Once upon a time, Karen Pike was straight, or at least she thought she was. She had a successful career as a photojournalist, working her way up the food chain from the now-defunct Miami News to the Tampa Tribune, the Boston Herald and finally the Burlington Free Press. She started at the Burlington daily in 1988 and became the photo editor in 1995. There she met a man who became her husband, fellow photog Adam Riesner, and they had two kids. In 2001, at the age of 40, she came out as a lesbian.
“We may have stayed married forever if I hadn’t met Gillian,” Pike says. “The bells and fireworks went off. She was a true catalyst.
“In true Karen Pike fashion, I came out to everyone I know at once,” she recalls. “It’s funny how, when I came out, [the memory of] every woman I’d had a crush on through childhood came back to me. I suppressed all that to live my suburban life. I met a nice Jewish boy and raised a family.”
Pike was married to Riesner for 10 years. She calls her ex-husband “the male equivalent of me” and counts him as a close friend; he lives near her home in Hinesburg and “coparents” their son and daughter. Pike is also helping Pieper raise a son from a previous relationship, along with Pieper’s former partner, who now lives across the road from the couple.
If it sounds complicated, it is. For Pike, the chestnut “It takes a village to raise a child” is a touchstone. As she puts it, “Things don’t have to be easy to be great.”
Shortly after she met Pieper, Pike left the Free Press to make a living freelancing and shooting weddings, in large part because she wanted to spend more time with her kids. The grind of working for a daily newspaper had taken a toll, and she found she enjoyed snapping pictures of happy people. These days, she comes home from wedding shoots beaming. “I wake up, I take pictures, and they pay me,” Pike says. “It’s the greatest job in the world.”
In 2005, she took on another gig, this one unpaid. Pike didn’t set out to battle the Bush administration, but that’s what happened when Margaret Spellings, then-head of the Department of Education, pulled the plug on a segment of the PBS-funded kids’ TV show “Arthur” featuring a little girl named Emma who has two moms. The segment was part of a series called “Postcards from Buster,” in which the goofy cartoon bunny visits different kinds of families, including evangelical, orthodox Jewish and Muslim ones. When Buster goes to Vermont to learn about making maple syrup, he meets Emma, who, in a live-action clip, shows the cartoon character her favorite picture, a shot of her mom — Pike — and Pieper.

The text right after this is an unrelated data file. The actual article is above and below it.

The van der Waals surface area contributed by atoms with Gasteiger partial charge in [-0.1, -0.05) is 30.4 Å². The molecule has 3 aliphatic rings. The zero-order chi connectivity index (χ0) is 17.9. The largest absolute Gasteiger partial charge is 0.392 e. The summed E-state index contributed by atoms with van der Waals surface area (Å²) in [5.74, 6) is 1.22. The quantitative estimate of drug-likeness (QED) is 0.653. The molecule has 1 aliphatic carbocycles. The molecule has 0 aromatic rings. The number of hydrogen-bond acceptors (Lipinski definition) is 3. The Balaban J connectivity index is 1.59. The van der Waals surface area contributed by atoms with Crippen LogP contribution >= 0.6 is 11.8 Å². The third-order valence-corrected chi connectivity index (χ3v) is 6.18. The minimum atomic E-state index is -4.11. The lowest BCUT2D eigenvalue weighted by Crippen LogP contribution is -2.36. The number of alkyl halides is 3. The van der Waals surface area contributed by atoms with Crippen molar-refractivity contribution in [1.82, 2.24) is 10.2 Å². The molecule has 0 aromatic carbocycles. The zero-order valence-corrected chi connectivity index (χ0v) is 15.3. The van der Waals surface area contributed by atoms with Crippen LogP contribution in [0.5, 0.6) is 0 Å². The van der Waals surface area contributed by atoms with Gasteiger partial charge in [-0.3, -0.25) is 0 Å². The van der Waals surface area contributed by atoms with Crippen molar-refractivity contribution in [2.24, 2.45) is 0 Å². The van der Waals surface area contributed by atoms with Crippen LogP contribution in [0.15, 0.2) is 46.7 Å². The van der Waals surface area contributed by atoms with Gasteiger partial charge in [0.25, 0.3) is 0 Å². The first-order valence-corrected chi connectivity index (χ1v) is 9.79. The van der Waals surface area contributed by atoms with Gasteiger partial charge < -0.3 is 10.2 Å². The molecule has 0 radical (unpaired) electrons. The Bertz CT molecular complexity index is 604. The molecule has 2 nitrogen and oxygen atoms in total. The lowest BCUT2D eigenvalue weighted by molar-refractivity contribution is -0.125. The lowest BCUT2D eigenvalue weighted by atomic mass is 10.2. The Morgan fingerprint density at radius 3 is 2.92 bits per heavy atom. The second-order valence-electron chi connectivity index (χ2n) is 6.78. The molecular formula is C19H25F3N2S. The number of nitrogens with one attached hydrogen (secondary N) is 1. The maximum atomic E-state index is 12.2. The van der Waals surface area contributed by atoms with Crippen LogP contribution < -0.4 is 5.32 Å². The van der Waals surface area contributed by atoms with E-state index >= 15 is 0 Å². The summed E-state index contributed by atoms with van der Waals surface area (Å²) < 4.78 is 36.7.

Spellings denounced the episode, calling it inappropriate and the women’s relationship a “lifestyle,” Pike recalls.
“She totally picked on the wrong lesbian, because I know people in the newspaper business,” she goes on. The day after Spellings made her statements, Pike and Pieper appeared on “Good Morning America” decrying her reaction. Media outlets all over the country picked up their story.
“I’m not an activist, but you get backed into a corner and you have to fight,” Pike says. “I had to show my kids our civil rights were worth fighting for.”
The experience changed Pike and her family; what had been personal became public. Her kids became activists, too, and appeared on a half-dozen TV shows. As chair of the Outright Vermont board, Pike spoke out as a proponent of gay and lesbian rights.
“Gov. Douglas is now calling us a ‘distraction,’” Pike fumes. “Here we are four years later and they’re still calling us ‘inappropriate,’ and there’s no way I was going to sit back and watch that again.”
Now that same-sex marriage has been legalized in Vermont, Pike is relaxing a bit and focusing on a new project. In the Flynn Avenue studio she shares with fellow photographer Jeff Clarke, she’s aiming to start a sideline as a pet photographer. Pike has already produced a prototype tote bag with an image of her dog, Greta, for Winooski-based Flashbags.
Friends keep asking Pike if she’ll assemble a photo book that chronicles the fight for same-sex marriage in Vermont. She doesn’t know yet. But for the record, she’s got it all on file.